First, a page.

If you plan to use your tent for touring trips, you may consider sacrificing some of this space to reduce the weight of your gear and to make pitching and packing away much easier.
If you’re a family, you might be thinking about your future camping plans and how quickly you might outgrow your tent. A four-berth tent might be ideal for a couple with two small children, but will it still offer enough space once the kids get older? At Khyam, the most common mistake we see is purchasing a tent that too big and too heavy for someone’s needs, so it’s worth putting in the time to really plan your camping set-up. Think about how many years you want to get out of your tent before you upsize.
There’s also the risk of buying a tent that is too small. If you’re a couple then a two-berth tent sounds like the obvious choice, but where will you store your belongings while you sleep? A camping trip quickly becomes uncomfortable if there’s a lack of sleeping space. Opt for a tent with a porch or go up a berth for a comfortable camping trip for two, we recommend the Biker Plus Special Edition Quick Pitch three-berth tent for happy camping.
What type of tent pole is best?
There are four common types of tent pole:
Hollow Fibreglass – this is the most common material used for poled tents because of its lightweight nature. However, it can split easily under strain and can potentially be dangerous when split.
Solid Fibreglass – these poles are used on the majority of quick erect or pop-up tents because they are very strong, but still lightweight, and splitting a pole is almost impossible.
Steel, Metal or Alloy – these materials make tent poles extremely strong and able to better withstand high winds, but they do increase the overall weight of the tent.
Air Tube – there’s no threading of poles so these are super quick to inflate, but they can puncture due to overinflation or expansion with hot weather.
What are the best types of tents and poles for different weather conditions?
Every tent has its pros and cons when it come to the unpredictable British weather. From heatwaves to high winds and heavy rain, you need to be confident that your choice of canvas is fit for the job.
Most of the time, how your tent is pitched and pegged will determine its ability to withstand wind and rain, so be sure to follow the instructions during set up. However, some adjustments might be needed depending on the specific conditions.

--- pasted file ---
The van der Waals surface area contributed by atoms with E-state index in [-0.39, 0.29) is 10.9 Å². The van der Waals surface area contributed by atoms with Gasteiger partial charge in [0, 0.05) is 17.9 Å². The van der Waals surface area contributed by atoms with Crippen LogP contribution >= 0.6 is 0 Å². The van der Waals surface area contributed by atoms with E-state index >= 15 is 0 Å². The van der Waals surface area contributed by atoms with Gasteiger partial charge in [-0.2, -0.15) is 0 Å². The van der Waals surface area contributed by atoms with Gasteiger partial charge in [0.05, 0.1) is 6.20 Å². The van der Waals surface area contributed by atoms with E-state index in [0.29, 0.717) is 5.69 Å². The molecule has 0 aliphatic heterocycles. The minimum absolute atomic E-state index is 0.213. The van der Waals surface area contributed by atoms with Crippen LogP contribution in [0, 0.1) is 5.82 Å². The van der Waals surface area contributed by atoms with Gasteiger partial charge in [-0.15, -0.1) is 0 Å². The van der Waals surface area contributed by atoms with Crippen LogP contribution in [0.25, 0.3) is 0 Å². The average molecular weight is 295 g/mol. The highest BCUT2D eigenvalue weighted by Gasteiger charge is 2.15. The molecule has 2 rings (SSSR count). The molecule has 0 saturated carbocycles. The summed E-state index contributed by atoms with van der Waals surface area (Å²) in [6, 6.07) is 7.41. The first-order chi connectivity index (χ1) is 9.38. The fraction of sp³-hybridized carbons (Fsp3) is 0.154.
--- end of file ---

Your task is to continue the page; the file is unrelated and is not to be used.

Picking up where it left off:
Inflatable tents – air poles are generally inflated to between 5 and 7 PSI (pounds per square inch, the measurement for air pressure), but this will need adjusting depending on your camping conditions. Tubes can go up to 9 PSI in stormy weather
If the weather is cold, you will require additional air pressure in order to retain the tent’s structure, while hot weather requires a reduction in air pressure as inflatable tents expand in extreme heat and high pressure increases the risk of puncture. Heavy duty tubes generally need more air adding as the tubes can bow and fold in the wind. However, they are extremely robust and won’t break in the wind.
Steel pole tents – tents with pole frames are very strong and stable however, they can reach breaking point during high winds, which may cause damage to the tent. But one of the key benefits is that the parts of a steel-poled tent are much easier to replace in the event of damage.
Quick pitch tents – the frames of these tents are very strong, and they benefit from a little flex that allows movement in strong winds, making them robust and practical. Plus, the parts are very easy to replace in the event of a breakage.
Which is the best tent for quick and easy pitching?
The popularity of pop-up, quick pitch and inflatable tents shows that most of us want to pitch our tents as quickly as possible and with the least effort.
If you need a large family tent but want to making pitching as pain-free as possible then an inflatable tent offers the fastest set up and is far less work than a large tent with poles. Take a look at our Airtek 8 Pro and Airtek 6 inflatable tents for super-fast pitching.
With small to medium tents, if speed is your priority then pop-up and quick erect tents are much faster to pitch than an air tent. If it’s minimal effort you’re looking for in a tent however, then an air tent really does help to take the hard work out of pitching. Try our Biker Plus Special Edition three-man tent for problem-free pitching.
Which tent is the quickest to pack away?
At the end of your trip, it’s likely that you’ll want to get your tent packed and on the road as quickly as possible. Most campers focus on how quick and easy it is to pitch, but if you’re packing away your tent in rain, wind or heat you’ll wish you had considered a quick getaway in your choice of tent.
Again, packing away a tent largely depends on its size, but for speed alone inflatable tents are the fastest and require the least effort when packing away. The lack of poles means that it is just the canvas you need to pack, which will be a welcome relief in adverse weather conditions.For more tent buying advice, view our tent fabric and materials guide